Volume 2015 Supplement 1

Abstracts from the 8th APPES Biennial Scientific Meeting

Open Access

The association between bone age advancement and insulin in prepubertal children with obesity

  • Hae Sang Lee1,
  • Hwal Rim Jeong1,
  • Eunbyul Kwon1 and
  • Jin Soon Hwang1
International Journal of Pediatric Endocrinology20152015(Suppl 1):P71

https://doi.org/10.1186/1687-9856-2015-S1-P71

Published: 28 April 2015

Aims

Obesity is associated with bone age (BA) advancement of unclear etiology. In animal study, insulin may directly modulate skeletal growth. Our objective was to investigate the association with BA maturation and insulin levels in children with overweight and obesity.

Methods

In this cross-sectional study of 103 prepubertal children, anthropometric data and hormonal values during oral glucose tolerance test were measured. Subjects were divided into two groups by the difference between BA and chronological age (CA) (noted as BA-CA).

Results

The study population included 49 (47.6%) males and 54 (52.4%) females with a mean age of 7.6 ± 1.6 years. The advanced bone age group defined as BA-CA>1 year (n=53) had significantly higher HOMA-IR, fasting insulin levels and lower quantitative insulin sensitivity check index (QUICKI). Also, BA-CA was significantly correlated with fasting insulin (r=0.315, P<0.001), HOMA-IR (r=0.288, P<0.001), and QUICKI (r=-0.353, P<0.001). In multiple regression analysis, fasting insulin was identified as significant independent predictors for BA-CA.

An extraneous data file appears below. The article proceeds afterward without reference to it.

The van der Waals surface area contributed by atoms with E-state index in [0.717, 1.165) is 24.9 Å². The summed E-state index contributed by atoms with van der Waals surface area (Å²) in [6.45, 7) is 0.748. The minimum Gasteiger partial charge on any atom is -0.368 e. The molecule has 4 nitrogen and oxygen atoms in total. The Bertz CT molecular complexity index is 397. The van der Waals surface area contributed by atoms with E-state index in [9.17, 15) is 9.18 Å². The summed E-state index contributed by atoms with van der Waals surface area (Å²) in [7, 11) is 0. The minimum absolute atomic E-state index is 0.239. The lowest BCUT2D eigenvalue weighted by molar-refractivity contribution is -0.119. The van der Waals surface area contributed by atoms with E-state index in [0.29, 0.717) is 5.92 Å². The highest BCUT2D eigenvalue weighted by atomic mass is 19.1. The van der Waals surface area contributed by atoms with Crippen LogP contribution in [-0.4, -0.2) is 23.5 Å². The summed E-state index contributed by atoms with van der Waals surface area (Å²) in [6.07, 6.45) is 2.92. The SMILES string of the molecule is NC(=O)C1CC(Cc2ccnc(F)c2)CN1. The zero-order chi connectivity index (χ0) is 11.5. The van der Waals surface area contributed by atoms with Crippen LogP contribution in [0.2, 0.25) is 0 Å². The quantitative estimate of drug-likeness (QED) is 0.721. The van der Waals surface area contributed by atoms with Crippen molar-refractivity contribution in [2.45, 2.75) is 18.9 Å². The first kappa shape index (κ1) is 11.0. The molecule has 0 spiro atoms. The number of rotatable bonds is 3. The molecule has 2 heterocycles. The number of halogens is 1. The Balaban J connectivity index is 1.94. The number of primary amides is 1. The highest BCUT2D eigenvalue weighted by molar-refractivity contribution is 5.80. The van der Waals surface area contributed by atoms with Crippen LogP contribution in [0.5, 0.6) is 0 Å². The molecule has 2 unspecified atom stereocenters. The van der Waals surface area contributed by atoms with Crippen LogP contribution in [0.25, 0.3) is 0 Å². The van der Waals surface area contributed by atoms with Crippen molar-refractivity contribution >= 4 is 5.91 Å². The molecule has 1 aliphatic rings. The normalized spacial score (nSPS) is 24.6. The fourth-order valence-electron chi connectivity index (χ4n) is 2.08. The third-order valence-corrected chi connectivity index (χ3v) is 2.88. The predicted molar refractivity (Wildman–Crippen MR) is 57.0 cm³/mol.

Conclusion

Skeletal age is more advanced in overweight and obese children with hyperinsulinemia and insulin resistance. These findings suggest that insulin may modulate skeletal growth.

Authors’ Affiliations

(1)
Department of Pediatrics, Ajou University School of Medicine, Ajou University Hospital

Copyright

© Lee et al; licensee BioMed Central Ltd. 2015

This article is published under license to BioMed Central Ltd. This is an Open Access article distributed under the terms of the Creative Commons Attribution License (http://creativecommons.org/licenses/by/4.0), which permits unrestricted use, distribution, and reproduction in any medium, provided the original work is properly cited. The Creative Commons Public Domain Dedication waiver (http://creativecommons.org/publicdomain/zero/1.0/) applies to the data made available in this article, unless otherwise stated.

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